SurgeX also points out that dealers can manage and view their clients’ data through its SurgeX Remote Portal.
Performance and Final Thoughts
Choosing to simply send the unit back to SurgeX afterward to let the company analyze the data, I ran the enVision unit for two separate periods that added up to several months of usage.
Once the enVision unit was returned to the company, Vince Luciani, senior sales engineer, SurgeX, followed up with me to provide the results from the enVision unit.
Explaining the results, Luciani says that for a majority of the time my home’s power was good, but at times it could be bad … or even really bad.
“When your power is good, its good. But when it is not good, it varies from marginally bad to really bad. This is consistent because power is generated just milliseconds before it is used,” he says. “Just because it was good a second ago, it does not mean that it is good quality now or it will be good in the future.”
Getting specific, Luciani says that over the two periods of time the unit was plugged in it recorded 140 days worth of data.
“During the 125-day test, 80% of the time, your power varied less than 5 volts in any given 30-minute window. So, 80% of the time, you are doing great. However, the other 20% of the time you had issues. 112 times, your voltage dropped to at or below 108 volts,” he comments.
“The reason why I chose 108 volts is because the ANSI standard for residential voltage is between 110 to 124 volts. It is not like falling off a cliff when you get to 109 volts, but it does get progressively worse the lower the voltage goes below 110 volts. Low voltage can cause microprocessor-based equipment to lock up; it will cause power amps to draw more current and heat up, and it can certainly change the sound quality of a guitar tube amp.”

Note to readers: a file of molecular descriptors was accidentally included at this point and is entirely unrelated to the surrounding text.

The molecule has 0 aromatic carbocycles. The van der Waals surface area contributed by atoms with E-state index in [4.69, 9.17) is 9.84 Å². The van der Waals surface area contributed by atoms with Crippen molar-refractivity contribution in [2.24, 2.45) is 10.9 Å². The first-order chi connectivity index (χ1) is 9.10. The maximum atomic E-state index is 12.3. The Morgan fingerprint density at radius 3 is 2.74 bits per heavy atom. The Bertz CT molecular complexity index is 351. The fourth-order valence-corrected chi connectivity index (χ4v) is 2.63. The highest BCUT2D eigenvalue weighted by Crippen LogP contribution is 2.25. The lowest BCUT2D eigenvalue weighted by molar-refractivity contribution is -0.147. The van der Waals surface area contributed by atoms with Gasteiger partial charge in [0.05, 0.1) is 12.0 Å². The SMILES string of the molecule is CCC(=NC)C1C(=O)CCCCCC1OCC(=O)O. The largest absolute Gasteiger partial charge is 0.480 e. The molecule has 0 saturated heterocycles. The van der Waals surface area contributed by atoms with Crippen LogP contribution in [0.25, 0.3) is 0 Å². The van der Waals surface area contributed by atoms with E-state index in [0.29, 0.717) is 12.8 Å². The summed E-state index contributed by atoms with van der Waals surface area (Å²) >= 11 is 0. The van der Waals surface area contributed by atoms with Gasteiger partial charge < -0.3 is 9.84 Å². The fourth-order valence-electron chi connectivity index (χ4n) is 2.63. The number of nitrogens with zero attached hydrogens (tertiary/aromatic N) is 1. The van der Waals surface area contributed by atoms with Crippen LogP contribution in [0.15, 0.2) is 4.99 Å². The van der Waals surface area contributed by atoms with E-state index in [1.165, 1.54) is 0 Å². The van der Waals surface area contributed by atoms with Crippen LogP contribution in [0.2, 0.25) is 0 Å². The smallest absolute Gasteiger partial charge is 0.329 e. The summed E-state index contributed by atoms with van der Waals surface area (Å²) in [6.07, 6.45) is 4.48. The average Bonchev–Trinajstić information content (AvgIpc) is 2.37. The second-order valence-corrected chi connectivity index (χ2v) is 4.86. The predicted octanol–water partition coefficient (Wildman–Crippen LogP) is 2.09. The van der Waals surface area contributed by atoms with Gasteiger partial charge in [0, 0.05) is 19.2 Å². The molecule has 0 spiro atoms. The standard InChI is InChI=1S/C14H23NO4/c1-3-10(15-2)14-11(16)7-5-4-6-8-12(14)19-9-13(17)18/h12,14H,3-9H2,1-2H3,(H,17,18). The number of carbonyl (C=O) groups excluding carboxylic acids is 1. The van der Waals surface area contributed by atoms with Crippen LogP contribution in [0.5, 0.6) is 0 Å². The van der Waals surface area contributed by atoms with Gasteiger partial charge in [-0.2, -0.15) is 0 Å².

Wrapping up his analysis of the data collected over 140 days, the power delivery typically dropped in voltage.
“Your voltage tended to fluctuate down a little more than up. While ANSI sets a target for 124 volts on the high side, we don’t really get too concerned until you get sustained over voltages in the high 130s and higher. Ninety times your voltage peaked up to either 127 volts or 128 volts, which, as I indicated, is not too concerning. This is consistent with living in a highly populated area where under voltages are due to the overuse of the power grid and are more prevalent and severe than over voltages,” says Luciani.
“The enVision data did show that you had severe under voltages of less than 100 volts on May 5, May 17 ; Sept. 2, Oct. 23 and Nov. 29 . You had power outages on May 2 , Oct.4, and Nov. 7, 2018. If you were an irate customer and I was your dealer, I would check the data on the permanently installed enVision to see if there were any power issues during the time there was a service complaint.
“EnVision data allows me to either rule-in or rule-out power as the root cause from the start. If disturbances were recorded, I would be able to attribute the root cause of these system issues to power and not the equipment. Then, I could use the enVision data to prove the existence of electrical issues either to the electrician or power company and help resolve the problem,” says Luciani.
Seeing the data quantified issues that I suspect have affected some components in my house such as a Dish Hopper 3 and Autonomic servers really have me thinking about ways to protect my network, which is a priority in my household.
Providing a protection solution to solve my power issues, Luciani recommends a SurgeX UPS solution.